Trump ignores the opportunity costs of his foreign trade policy

In today’s column, Thomas Sowell proposes that one reason Trump is leading the Republican polls is his:

…ability and the willingness to articulate his positions clearly, forcefully and in plain English. Too many Republicans talk like the actor of whom a critic once said, “he played the king like he was afraid that someone else was going to play the ace.”

Sowell has a good point, but I think there are other characteristics that make Trump appealing to folks.

One, he isn’t a politician, yet.  Two, he is market tested.  His TV show attracts viewers. Three, he is a successful businessman, which appeals to folks who want jobs.

But, folks need to get over their crush on Trump.  His foreign trade policies stink and his views on government are no better than any other politician.

First, foreign policy.  With his protectionist approach, he wants to restrain imports to create jobs.

He doesn’t understand that is like me deciding not to buy food from grocery stores (imports to my home) so I can create the job of growing my own food.  While it’s true that restraining grocery imports to my home will create work for me, most people will deduce that I am not better off with my protectionist policy.

Instead of working an hour each day to buy those grocery imports (and an overabundance of calories), I will now need to work 10 to 12 hours plus weekends to produce just enough calories to sustain myself.

Which means I also need to give up whatever it was I was doing before to earn the wealth I used to buy the imports.  What I gave up to produce my own food is my opportunity cost.  It’s a steep cost that nearly everyone would advise me not to incur, wouldn’t you agree?

Yet it’s that very same opportunity cost that Trump, and all the folks who like what he says, ignores.  While he points out the work that is created, he misses the opportunity cost of creating that work by restraining imports.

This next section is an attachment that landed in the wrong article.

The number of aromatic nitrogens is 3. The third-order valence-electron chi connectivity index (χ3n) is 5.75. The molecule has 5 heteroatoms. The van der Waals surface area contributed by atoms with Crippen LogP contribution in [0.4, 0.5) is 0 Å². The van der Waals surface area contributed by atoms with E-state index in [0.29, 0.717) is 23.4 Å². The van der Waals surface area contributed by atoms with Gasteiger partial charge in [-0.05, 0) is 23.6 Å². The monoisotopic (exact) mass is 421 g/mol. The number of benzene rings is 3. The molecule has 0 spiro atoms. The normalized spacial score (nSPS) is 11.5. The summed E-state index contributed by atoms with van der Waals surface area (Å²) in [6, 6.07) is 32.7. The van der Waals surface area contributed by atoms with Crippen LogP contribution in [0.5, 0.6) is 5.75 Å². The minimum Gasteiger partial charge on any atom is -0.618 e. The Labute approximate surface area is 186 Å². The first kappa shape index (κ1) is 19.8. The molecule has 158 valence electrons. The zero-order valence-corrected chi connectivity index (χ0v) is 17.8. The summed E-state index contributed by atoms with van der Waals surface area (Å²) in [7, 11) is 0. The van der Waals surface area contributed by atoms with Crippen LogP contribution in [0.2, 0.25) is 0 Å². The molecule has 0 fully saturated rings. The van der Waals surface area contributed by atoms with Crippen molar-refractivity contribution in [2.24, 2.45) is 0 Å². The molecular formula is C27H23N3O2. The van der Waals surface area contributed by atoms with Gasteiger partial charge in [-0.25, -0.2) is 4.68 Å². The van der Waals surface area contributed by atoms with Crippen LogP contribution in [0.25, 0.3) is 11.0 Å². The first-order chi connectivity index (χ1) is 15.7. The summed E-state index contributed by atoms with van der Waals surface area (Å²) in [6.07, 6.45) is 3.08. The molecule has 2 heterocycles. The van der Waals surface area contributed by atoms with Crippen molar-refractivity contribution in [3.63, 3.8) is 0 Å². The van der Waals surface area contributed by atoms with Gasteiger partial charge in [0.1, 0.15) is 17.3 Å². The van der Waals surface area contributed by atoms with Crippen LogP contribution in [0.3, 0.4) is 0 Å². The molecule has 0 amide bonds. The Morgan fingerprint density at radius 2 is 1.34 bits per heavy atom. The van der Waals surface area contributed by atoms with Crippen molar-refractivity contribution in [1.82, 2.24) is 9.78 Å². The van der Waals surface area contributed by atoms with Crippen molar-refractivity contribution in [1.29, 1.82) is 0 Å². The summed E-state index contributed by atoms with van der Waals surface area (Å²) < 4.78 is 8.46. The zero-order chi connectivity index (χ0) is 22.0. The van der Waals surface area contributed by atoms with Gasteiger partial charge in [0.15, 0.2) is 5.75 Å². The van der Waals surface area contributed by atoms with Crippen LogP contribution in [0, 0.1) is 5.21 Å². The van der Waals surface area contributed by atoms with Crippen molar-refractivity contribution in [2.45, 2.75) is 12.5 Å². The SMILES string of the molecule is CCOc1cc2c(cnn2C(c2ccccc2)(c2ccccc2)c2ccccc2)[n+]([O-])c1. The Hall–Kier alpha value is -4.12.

My example is not much different when you expand it from the boundaries of my property to the boundaries of our country.

The big difference is that whomever is made busy with protectionist policies are easy to find and make great emotional anecdotes in Trump’s stump speeches, while the enormous opportunity costs (like going from one hour a day to earn an abundance of calories to 10-12 hours + weekends to produce a sustenance level of calories) are spread across millions and cannot easily be imagined or pointed out in a stump speech.

The other problem I have with Trump is that, like most politicians, he seems weak on the Constitution and the role of government.   I think he suffers from the same affliction as Obama.  He believes the President’s role is to run the country rather than defend liberty.  Unfortunately, many of the voters in the country have that affliction as well and vote accordingly.

Boudreaux Addresses Trump

On November 4, I sent the following e-mail to Don Boudreaux of Cafe Hayek and George Mason University requesting he address Donald Trump’s bad economics.

Hi Don,

I just returned to my hotel room, flipped on FoxNews and saw Donald Trump on Greta Van Susteren’s show talking foreign trade.  I think he covered just about every foreign trade myth in a short span.  “We don’t make anything here anymore, just health care.”  “They shut down a plant in Iowa and moved the jobs Mexico.  We need those jobs.”  “Put a tax on Chinese imports.” He also seemed a little fuzzy about government’s role in creating jobs, which is strange coming from a guy who manages to create lot of jobs without the government.

Here’s a link to the video:

It’d be nice to see a Boudreaux letter setting Trump straight.

The link no longer points to the Trump video.

While I didn’t get a response from Boudreaux, it was nice to see him address at least one of Trump’s foreign trade myths as he did in this letter in response to a Newsmax story.

After retrieving this e-mail from my sent messages folder, I was pleasantly surprised to see that it was coherent, considering I was in Vegas and blitzed at the time that I wrote it.

Here’s some feedback for Greta.  When you have folks like Trump or Buffett on who talk economics, don’t assume they know what they’re talking about just because they are successful business people.  Get a second opinion.

Advice for any news reporter who encounters a guest discussing foreign trade including Greta:

Do your viewers a service and call Don Boudreaux of George Mason University to get his view on their comments.  Boudreaux can point trade out myths and articulate why, though many sound good on the surface, they can be damaging.

Advice to Donald Trump:

Have lunch with Don Boudreaux.  He will help you understand why your trade myths are myths and help you find ways to articulate the truth in politically palatable manners.  And please do so before more people mistake your business success as a valid merit of your knowledge on foreign trade and you end up hurting more of the very people you may think you are trying to help.